Cru Beaujolais: Focus on St. Amour and Chenas
This is the 8th and final part in my serious on the Crus of Beaujolais. If you'd like to read the other posts, follow these links:
- Part 1: An overview of the 10 Crus
- Part 2: Moulin a Vent
- Part 3: Morgon
- Part 4: Fleurie
- Part 5: Julienas
- Part 6: Cote de Brouilly and Brouilly
- Part 7: Regnie and Chiroubles
Today we'll finish up with the two remaining crus, St. Amour and Chenas.
It is tempting to assume that, because I am covering them last, I hold St. Amour and Chenas in least regard among the 10 Crus. This is far from the case.
It is true that, when you browse our selection of Cru Beaujolais (we have over 60 right now!), you do not encounter very many examples of either Cru. In fact, I see that we presently have exactly one bottling of each.
But both those bottlings are dear to my heart. I drink them frequently. I cellar them. I love them.
And both bottlings express exactly what is unique about each Cru. Let's take them one at a time.
Chenas is considered the "rarest" of the Crus, and indeed there is not much quantity and the wine produced can be pretty special. Chenas shares granitic soils with its neighbors, and when people talk about its terroir they often refer to the oak forests that the vines replaced, although it's not clear what effect, if any, this might have on the wines. What's really special about the terroir of Chenas--and I believe this is only true in some parcels of the Cru--is the quartz.
I don't know much about quartz or why it should have any effect on the wine. But I can tell you this: About 5 years ago, routing around a cellar in a Brooklyn wine shop, I happened across a case of Chenas from a producer called Piron-Lameloise. The wine was called "Quartz", in honor of the soils. Now, this was a case of wine that had been missing for years. We had long written it off. The bottles were now 6 or 7 years old. I was about to go to a dinner party. I didn't want to bring anything expensive because dinner was with non-wine people. I figured this Chenas would do the job.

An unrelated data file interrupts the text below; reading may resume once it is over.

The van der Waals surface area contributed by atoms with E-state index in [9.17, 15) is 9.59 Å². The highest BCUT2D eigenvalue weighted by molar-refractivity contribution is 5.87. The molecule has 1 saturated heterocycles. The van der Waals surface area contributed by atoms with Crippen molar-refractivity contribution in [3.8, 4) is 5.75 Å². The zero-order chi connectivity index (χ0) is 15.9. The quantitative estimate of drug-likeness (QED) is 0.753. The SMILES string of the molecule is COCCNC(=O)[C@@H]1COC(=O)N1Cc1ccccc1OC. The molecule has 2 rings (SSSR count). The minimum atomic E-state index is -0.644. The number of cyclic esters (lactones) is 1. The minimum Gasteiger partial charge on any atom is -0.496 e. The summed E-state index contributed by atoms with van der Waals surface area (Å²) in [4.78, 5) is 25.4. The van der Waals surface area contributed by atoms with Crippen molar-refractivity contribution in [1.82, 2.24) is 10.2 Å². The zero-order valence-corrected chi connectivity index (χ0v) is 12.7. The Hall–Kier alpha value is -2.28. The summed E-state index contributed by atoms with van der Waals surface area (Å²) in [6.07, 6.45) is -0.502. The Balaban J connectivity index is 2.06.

Now the non-wine people wanted to impress me, I guess, so they brought bottles with high Parker scores from California. There were some oohs and aahs at the tables when these were opened, but not a lot of drinking. These were wines designed to impress on your first sip but not to provide any lasting pleasure.
Then we drank the Chenas. Wow. There was still lively, fresh fruit providing sizzle to the palate. But underlying it all was this incredible minerality that reminded me of, yes, Chablis. It was iodine. And it was incredibly compelling. Not just to me, but to all the non-wine folks at the table, who were now not just oohing and aahing but also complaining about how fast the bottle was disappearing, and by the way could they buy this at my shop?
Now for a big digression. I believe that it requires practice before you can taste certain flavors. Flavors can be subtle things, and sometimes you have to be hit on the head before you notice them. Then, once you've had that eureka moment, your brain will forever be re-wired to detect that flavor, even when it is expressed in a more nuanced manner.